Women have as much control as they want. There are things nobody can have control over – like the laws they’ll have to follow or medical risks that might occur. But those are the only things that we don’t have control over. As far as all other aspects of the adoption, the pregnant woman will get to express her preferences. Her Adoption Specialist will go through different questions with her to see what kind of adoption plan she wants to create and then will do his or her best to get as close to that plan as possible.
What advice do you have for women who are thinking about telling the birth father, family members or friends about their pregnancy or adoption plans?
I always encourage women, if they don’t think they can have a face-to-face conversation, to write a letter or send an email. Write a letter and make sure you get all of your thoughts down on your pregnancy and options, how you feel about adoption and why you think it’s a good option for you. Then you can send it, or even read it to them in person, so that even if you (or they) get emotional, you still have all your thoughts together. I highly recommend that women get everything down on paper first and then choose how to share that information in whatever way works for each individual person.
I think it’s important not to let your other children make your adoption decision. But at the same time, it’s important for those kids to know that you love them very much and you love this baby too. Explain that there are women who can’t have children of their own, so we’re going to let them have this baby and raise this baby and love this baby just like I love you. You can even include your child in the process by having them write letters or draw pictures or just having them look at the family and say what they like about the family. Including them in a way so that it’s not a scary process for them is important. It’s also important for them to feel emotionally positive about it. Some women use it as a learning tool that sometimes we get into situations where we have to make a hard decision. It might make us sad but that’s ok, and we have to live with the consequences of our actions.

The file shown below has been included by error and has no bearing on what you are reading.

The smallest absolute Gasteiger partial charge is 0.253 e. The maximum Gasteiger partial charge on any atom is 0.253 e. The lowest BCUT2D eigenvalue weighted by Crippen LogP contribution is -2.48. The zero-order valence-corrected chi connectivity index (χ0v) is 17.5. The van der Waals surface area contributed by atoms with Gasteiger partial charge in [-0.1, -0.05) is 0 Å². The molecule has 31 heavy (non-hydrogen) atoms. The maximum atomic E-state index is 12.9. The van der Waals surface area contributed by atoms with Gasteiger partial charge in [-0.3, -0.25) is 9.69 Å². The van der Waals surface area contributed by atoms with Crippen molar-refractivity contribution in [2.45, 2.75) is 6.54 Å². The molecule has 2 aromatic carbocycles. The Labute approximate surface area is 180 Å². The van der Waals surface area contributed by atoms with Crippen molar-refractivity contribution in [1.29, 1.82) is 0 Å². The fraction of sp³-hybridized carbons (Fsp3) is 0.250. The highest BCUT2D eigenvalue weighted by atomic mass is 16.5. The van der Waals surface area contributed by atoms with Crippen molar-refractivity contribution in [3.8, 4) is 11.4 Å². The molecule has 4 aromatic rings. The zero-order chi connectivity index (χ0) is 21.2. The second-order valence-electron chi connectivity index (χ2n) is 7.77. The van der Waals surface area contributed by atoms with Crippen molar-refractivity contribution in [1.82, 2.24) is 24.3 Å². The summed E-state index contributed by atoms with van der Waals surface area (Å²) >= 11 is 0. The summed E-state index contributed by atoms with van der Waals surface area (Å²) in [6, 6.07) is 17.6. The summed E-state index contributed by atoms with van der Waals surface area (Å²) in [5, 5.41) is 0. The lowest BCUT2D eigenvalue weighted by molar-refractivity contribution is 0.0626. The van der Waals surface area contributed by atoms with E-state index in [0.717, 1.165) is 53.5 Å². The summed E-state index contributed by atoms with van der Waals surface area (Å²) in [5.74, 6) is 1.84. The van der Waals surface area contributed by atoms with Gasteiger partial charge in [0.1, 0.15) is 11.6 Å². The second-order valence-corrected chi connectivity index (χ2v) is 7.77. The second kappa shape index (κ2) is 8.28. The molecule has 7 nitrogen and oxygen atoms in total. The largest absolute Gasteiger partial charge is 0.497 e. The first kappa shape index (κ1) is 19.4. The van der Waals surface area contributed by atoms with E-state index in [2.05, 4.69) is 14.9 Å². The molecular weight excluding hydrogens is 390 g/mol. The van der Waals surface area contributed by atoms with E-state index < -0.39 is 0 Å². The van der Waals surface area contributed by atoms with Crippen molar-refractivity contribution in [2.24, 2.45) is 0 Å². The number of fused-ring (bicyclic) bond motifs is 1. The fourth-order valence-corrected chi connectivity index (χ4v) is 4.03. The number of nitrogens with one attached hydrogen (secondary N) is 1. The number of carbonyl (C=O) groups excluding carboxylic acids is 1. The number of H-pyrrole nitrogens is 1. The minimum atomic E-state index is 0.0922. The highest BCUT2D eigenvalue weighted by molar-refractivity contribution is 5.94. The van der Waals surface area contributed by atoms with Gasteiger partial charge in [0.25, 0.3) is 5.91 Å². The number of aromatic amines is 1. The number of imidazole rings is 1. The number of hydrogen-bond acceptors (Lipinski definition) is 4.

How did you prepare for the emotions involved with your pregnancy and the adoption? How were your emotions during pregnancy and after?
I definitely went to counseling. My counselor asked me if I liked to make mistakes. Of course, I said no. And she told me that I needed to forgive myself for being in this situation. Although my son could never be a mistake, the entire situation was a mistake because it wasn’t planned. I think that learning to forgive yourself and understand that this is your situation is important. You need to make a decision you can live with, the best decision you can make. And then you need to decide that you’re going to learn and do whatever you can to work through the grief and loss that goes along with it.
I went to counseling and was lucky to have a very supportive family. There were still people who weren’t supportive, and I just kind of learned that they didn’t have to be; it was my situation and my decision. I started to think of my pregnancy as though the baby was already the adoptive family’s and I was having him for them. I never prepared mentally to take him home; I prepared to hand him to them. I did start a journal and wrote in that, writing letters to him so that he would know what I was thinking. Someday if he wants to see them, I have that, and he can know I was thinking about him.
I think having that one supportive person makes a huge difference. Emotionally, the hospital is the most difficult time, so having that support person who is there is so helpful.